See: 10 Money Leaks to Shut Down Now

Health care benefits.

 © Helen Ashford/Getty Images  

This falls under the umbrella of employee benefits, but it's such a big category that it arguably deserves its own section. In any case, people often don't understand the value of health benefits, says Mitchell Langbert, an associate professor of business at Brooklyn College in New York.

One of Langbert's specialties is human resources. He used to work in HR and often had to explain the value of health care benefits to employees. People, especially young people, often don't grasp the value of a health plan because, as Langbert says: "Cash is useful today while benefits are useful at the point of a claim."

That, Langbert adds, is why some millennials tend to ignore the value of a 401(k) plan. It'll be a while before the benefits are apparent.

Company perks.

 © Thomas Barwick/Getty Images  

If your company pays for anything like a gym membership or a cell phone reimbursement, or you get free lunches at the company cafeteria, that's an asset, Markham says.

"People want to value these benefits as zero, even though they have a value and have to be taxed by the IRS," she says.

Good credit.

 © KLH49/Getty Images  

If your credit score is a hot mess, you'll want to skip the next several paragraphs and move to the next section. But if you do have good credit, consider it an asset, says Lee Gimpel, co-creator of, a curriculum kit for financial educators who teach classes about credit reports, credit scores and credit cards. Gimpel points out that having good credit can save you a lot of money.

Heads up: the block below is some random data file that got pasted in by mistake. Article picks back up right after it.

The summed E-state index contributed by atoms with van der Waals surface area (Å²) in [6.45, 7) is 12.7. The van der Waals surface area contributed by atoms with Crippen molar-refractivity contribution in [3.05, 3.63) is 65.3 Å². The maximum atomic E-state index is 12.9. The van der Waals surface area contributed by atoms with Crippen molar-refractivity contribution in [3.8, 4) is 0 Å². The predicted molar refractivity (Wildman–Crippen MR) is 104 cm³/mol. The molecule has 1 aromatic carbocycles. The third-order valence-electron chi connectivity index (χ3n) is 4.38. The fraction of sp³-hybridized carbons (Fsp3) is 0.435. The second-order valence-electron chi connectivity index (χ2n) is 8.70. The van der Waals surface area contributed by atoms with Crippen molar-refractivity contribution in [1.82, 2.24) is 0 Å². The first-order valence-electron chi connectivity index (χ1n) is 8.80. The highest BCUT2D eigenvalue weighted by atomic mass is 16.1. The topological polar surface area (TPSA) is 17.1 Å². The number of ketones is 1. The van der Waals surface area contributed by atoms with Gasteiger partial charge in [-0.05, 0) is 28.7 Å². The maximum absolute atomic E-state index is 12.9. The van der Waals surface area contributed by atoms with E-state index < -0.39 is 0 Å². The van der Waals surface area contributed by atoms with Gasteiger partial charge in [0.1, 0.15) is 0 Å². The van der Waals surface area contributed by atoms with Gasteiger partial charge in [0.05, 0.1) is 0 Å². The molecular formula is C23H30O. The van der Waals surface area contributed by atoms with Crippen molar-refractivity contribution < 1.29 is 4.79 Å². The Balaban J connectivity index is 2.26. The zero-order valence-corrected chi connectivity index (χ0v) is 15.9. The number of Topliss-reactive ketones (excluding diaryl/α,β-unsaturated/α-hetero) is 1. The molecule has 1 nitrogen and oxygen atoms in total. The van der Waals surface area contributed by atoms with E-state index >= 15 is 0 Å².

"Imagine getting a car loan at 5 percent versus 15 percent – that's thousands of dollars over the course of the loan," he says.

It may be hard to quantify how much extra money you have or will have due to your good credit, but it is an asset. Gimpel says that it goes beyond loans.

"It can save you money on things like insurance. Bad credit can also keep you from getting the rental you want, it can make it harder and more costly to get utilities or a phone and it can keep you from getting a job, especially where you're handling money or need a security clearance."

See: 12 Simple Ways to Raise Your Credit Score

A job where you have some freedom and flexibility.

 © Hero Images/Getty Images  

This is another often-ignored asset because it seems intangible, says Joshua Wilson, a partner and chief investment officer at WorthPointe Wealth Management, a financial planning firm in Dallas.

And yet, time is money. It may be a cliché, but it's true.

"What's it worth to you to be able to go and come as you please without having to clock in and out – or find someone to cover for you? Would you rather have a job that allowed you to finish up your duties in the evening, so you could take off at 11 a.m. in order to take your sick child to the doctor, or a job that was more rigid?" Wilson asks. "There is real monetary value in autonomy."

Sure, autonomy, Social Security, benefits and good credit may not seem as awesome as having a million dollars in the bank. But they all add to your wealth.

Copyright 2016 U.S. News & World Report